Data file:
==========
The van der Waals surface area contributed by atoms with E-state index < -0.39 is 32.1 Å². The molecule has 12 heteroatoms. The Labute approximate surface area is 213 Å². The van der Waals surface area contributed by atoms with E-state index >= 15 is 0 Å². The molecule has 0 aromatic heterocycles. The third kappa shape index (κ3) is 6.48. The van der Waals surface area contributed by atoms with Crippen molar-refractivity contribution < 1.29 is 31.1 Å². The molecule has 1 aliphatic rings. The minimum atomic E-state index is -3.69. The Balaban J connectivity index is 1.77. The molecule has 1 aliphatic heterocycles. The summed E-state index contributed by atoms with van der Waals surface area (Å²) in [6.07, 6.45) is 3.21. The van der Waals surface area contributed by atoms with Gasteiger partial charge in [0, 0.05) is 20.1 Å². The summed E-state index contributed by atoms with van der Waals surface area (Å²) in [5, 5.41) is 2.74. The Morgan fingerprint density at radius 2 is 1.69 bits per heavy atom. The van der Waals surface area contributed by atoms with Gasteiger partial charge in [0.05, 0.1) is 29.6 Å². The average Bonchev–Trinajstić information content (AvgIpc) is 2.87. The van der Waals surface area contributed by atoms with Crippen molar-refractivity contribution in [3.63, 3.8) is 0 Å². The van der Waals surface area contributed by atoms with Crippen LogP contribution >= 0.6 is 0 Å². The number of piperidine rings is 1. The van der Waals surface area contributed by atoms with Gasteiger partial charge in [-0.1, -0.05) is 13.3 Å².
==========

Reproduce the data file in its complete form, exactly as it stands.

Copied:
The van der Waals surface area contributed by atoms with E-state index < -0.39 is 32.1 Å². The molecule has 12 heteroatoms. The Labute approximate surface area is 213 Å². The van der Waals surface area contributed by atoms with E-state index >= 15 is 0 Å². The molecule has 0 aromatic heterocycles. The third kappa shape index (κ3) is 6.48. The van der Waals surface area contributed by atoms with Crippen molar-refractivity contribution < 1.29 is 31.1 Å². The molecule has 1 aliphatic rings. The minimum atomic E-state index is -3.69. The Balaban J connectivity index is 1.77. The molecule has 1 aliphatic heterocycles. The summed E-state index contributed by atoms with van der Waals surface area (Å²) in [6.07, 6.45) is 3.21. The van der Waals surface area contributed by atoms with Gasteiger partial charge in [0, 0.05) is 20.1 Å². The summed E-state index contributed by atoms with van der Waals surface area (Å²) in [5, 5.41) is 2.74. The Morgan fingerprint density at radius 2 is 1.69 bits per heavy atom. The van der Waals surface area contributed by atoms with Gasteiger partial charge in [0.05, 0.1) is 29.6 Å². The average Bonchev–Trinajstić information content (AvgIpc) is 2.87. The van der Waals surface area contributed by atoms with Crippen molar-refractivity contribution in [3.63, 3.8) is 0 Å². The van der Waals surface area contributed by atoms with Crippen LogP contribution >= 0.6 is 0 Å². The number of piperidine rings is 1. The van der Waals surface area contributed by atoms with Gasteiger partial charge in [-0.1, -0.05) is 13.3 Å².